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Provincial Mughal, Delhi or Hyderabad school, India, 19th century

Provincial Mughal, Delhi or Hyderabad school, India, 19th century

Opaque pigments heightened with gold on paper, the vertical composition depicting a ruler seated in front of a brazier, reciting Hindu prayers from a booklet, performing yajna, a special ritual involving offerings to the fire, opposite him two courtly ladies seated on a golden throne, possibly his wife and daughter, one serene and smiling, the other crouched and seemingly less at ease, the audience divided by gender, the male attendees behind the male ruler, the closest man holding his hand on the ruler's shoulder in a sign of familiarity and confidence, possibly his brother, the female audience from the zenana seated and standing behind the courtly ladies, the composition attached to a later album page border featuring concentric frames of golden floral scrolls on washed blue ground and polychrome-painted Company School-style vegetal branches with ripe mangoes on white ground, the recto with a full-page Company School-style study of a fruit tree, possibly a plum tree, 41.7cm x 28.2cm.

The influence of the Mughal pictorial tradition is very clear in this painting. The attention to detail, level of symmetry, and volume, dominating the scene, are quintessential features of many Mughal productions, both during the Mughal empire and in the years following its fall. Every character is depicted with his / her own peculiar features, suggesting a degree of naturalism and faithful rendering, almost like a photograph of its time.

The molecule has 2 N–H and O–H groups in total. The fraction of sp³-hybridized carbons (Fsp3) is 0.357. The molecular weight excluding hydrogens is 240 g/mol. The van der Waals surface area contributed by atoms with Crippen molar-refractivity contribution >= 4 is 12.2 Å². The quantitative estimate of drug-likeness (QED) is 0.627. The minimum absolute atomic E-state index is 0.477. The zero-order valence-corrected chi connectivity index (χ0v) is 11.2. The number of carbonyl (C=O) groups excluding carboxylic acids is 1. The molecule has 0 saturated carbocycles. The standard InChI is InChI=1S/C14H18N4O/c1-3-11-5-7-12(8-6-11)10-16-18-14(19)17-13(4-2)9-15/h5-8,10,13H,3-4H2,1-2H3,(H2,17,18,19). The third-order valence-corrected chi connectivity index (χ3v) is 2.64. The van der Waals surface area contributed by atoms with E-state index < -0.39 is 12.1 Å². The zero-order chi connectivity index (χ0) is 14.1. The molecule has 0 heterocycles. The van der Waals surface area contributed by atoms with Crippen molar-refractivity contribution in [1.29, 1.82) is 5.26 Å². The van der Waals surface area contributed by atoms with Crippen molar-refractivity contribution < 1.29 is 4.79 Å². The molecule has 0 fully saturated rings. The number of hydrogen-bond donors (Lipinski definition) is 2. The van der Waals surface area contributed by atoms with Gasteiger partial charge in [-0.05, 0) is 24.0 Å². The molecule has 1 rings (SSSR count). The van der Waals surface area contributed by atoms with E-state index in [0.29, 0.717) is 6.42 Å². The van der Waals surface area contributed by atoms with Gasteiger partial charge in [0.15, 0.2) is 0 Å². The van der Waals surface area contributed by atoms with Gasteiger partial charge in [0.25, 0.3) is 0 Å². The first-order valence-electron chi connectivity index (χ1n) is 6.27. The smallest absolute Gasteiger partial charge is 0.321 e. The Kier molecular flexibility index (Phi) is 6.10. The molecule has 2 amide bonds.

The headdresses of the two noble ladies in the centre are of particular interest, given their unusual shape. Departing from the typical veils, shawls and turbans often seen in depictions of Indian ladies in the zenana and at court, these headdresses seem to be much more in line with Central Asian female headgears and fashion traditions. Indeed, their design is reminiscent of the shokulo, a traditional bridal headdress originating from Kyrgyzstan and widely in use in other parts of Central Asia, which features a high conical shape and is adorned with furs, feathers, jewels, and small amulets; and the Uzbek tubeteika, a more ornate variant of a female skull-cap. If Central Asian bridal headgears are featured on purpose by the painter, one may suggest that the yajna ceremony depicted in the composition is likely to be a Vedic wedding ceremony performing the traditional Indian Hindu ritual of Vedic yajna around the fire. The roots of this tradition are found in hymn 10.85 of the Rigveda, which is also called the "Rigvedic wedding hymn".

(Qty: 1)

41.7cm x 28.2cm

Sold for £1,500

Includes Buyer's Premium


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